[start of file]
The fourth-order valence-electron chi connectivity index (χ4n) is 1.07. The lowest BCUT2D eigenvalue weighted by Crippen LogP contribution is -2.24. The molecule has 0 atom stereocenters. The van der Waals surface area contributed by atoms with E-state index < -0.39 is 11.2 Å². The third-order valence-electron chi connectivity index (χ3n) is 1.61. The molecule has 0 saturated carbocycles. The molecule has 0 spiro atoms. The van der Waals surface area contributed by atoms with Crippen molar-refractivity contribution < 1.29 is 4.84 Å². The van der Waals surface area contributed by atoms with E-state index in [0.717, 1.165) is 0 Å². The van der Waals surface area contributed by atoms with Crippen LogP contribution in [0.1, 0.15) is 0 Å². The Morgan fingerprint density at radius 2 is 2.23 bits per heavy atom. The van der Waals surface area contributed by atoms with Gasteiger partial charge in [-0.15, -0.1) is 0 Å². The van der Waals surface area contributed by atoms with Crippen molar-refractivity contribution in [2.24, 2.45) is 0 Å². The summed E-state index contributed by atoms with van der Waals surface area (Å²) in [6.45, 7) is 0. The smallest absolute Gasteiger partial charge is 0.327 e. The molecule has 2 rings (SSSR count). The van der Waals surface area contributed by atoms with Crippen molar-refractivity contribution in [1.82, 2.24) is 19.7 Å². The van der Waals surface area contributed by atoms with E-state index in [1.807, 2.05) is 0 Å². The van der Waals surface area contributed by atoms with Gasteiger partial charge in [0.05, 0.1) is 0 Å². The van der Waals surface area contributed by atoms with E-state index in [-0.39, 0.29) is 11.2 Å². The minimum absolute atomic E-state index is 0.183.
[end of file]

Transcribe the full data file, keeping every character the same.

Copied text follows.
The fourth-order valence-electron chi connectivity index (χ4n) is 1.07. The lowest BCUT2D eigenvalue weighted by Crippen LogP contribution is -2.24. The molecule has 0 atom stereocenters. The van der Waals surface area contributed by atoms with E-state index < -0.39 is 11.2 Å². The third-order valence-electron chi connectivity index (χ3n) is 1.61. The molecule has 0 saturated carbocycles. The molecule has 0 spiro atoms. The van der Waals surface area contributed by atoms with Crippen molar-refractivity contribution < 1.29 is 4.84 Å². The van der Waals surface area contributed by atoms with E-state index in [0.717, 1.165) is 0 Å². The van der Waals surface area contributed by atoms with Crippen LogP contribution in [0.1, 0.15) is 0 Å². The Morgan fingerprint density at radius 2 is 2.23 bits per heavy atom. The van der Waals surface area contributed by atoms with Gasteiger partial charge in [-0.15, -0.1) is 0 Å². The van der Waals surface area contributed by atoms with Crippen molar-refractivity contribution in [2.24, 2.45) is 0 Å². The summed E-state index contributed by atoms with van der Waals surface area (Å²) in [6.45, 7) is 0. The smallest absolute Gasteiger partial charge is 0.327 e. The molecule has 2 rings (SSSR count). The van der Waals surface area contributed by atoms with Crippen molar-refractivity contribution in [1.82, 2.24) is 19.7 Å². The van der Waals surface area contributed by atoms with E-state index in [1.807, 2.05) is 0 Å². The van der Waals surface area contributed by atoms with Gasteiger partial charge in [0.05, 0.1) is 0 Å². The van der Waals surface area contributed by atoms with E-state index in [-0.39, 0.29) is 11.2 Å². The minimum absolute atomic E-state index is 0.183.